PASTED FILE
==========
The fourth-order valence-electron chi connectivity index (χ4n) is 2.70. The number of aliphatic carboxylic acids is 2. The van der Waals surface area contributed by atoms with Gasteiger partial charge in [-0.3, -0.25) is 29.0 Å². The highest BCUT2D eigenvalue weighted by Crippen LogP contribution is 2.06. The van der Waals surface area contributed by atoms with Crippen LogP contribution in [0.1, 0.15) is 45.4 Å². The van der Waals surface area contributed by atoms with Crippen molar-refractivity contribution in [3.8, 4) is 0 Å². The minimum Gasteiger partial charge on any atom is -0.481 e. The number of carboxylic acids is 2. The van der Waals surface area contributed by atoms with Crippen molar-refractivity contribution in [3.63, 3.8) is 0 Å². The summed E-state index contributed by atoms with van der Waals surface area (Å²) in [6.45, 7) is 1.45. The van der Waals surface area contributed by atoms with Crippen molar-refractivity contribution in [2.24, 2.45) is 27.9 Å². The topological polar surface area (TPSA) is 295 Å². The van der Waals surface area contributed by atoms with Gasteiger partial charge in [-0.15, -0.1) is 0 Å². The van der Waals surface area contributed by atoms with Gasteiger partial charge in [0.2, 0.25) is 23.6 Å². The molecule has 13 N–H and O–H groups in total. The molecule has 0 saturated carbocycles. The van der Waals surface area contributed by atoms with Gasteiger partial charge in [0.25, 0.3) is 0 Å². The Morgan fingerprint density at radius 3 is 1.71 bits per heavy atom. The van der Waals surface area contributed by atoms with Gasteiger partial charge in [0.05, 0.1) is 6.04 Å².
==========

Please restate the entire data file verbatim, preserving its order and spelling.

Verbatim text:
The fourth-order valence-electron chi connectivity index (χ4n) is 2.70. The number of aliphatic carboxylic acids is 2. The van der Waals surface area contributed by atoms with Gasteiger partial charge in [-0.3, -0.25) is 29.0 Å². The highest BCUT2D eigenvalue weighted by Crippen LogP contribution is 2.06. The van der Waals surface area contributed by atoms with Crippen LogP contribution in [0.1, 0.15) is 45.4 Å². The van der Waals surface area contributed by atoms with Crippen molar-refractivity contribution in [3.8, 4) is 0 Å². The minimum Gasteiger partial charge on any atom is -0.481 e. The number of carboxylic acids is 2. The van der Waals surface area contributed by atoms with Crippen molar-refractivity contribution in [3.63, 3.8) is 0 Å². The summed E-state index contributed by atoms with van der Waals surface area (Å²) in [6.45, 7) is 1.45. The van der Waals surface area contributed by atoms with Crippen molar-refractivity contribution in [2.24, 2.45) is 27.9 Å². The topological polar surface area (TPSA) is 295 Å². The van der Waals surface area contributed by atoms with Gasteiger partial charge in [-0.15, -0.1) is 0 Å². The van der Waals surface area contributed by atoms with Gasteiger partial charge in [0.2, 0.25) is 23.6 Å². The molecule has 13 N–H and O–H groups in total. The molecule has 0 saturated carbocycles. The van der Waals surface area contributed by atoms with Gasteiger partial charge in [0.25, 0.3) is 0 Å². The Morgan fingerprint density at radius 3 is 1.71 bits per heavy atom. The van der Waals surface area contributed by atoms with Gasteiger partial charge in [0.05, 0.1) is 6.04 Å².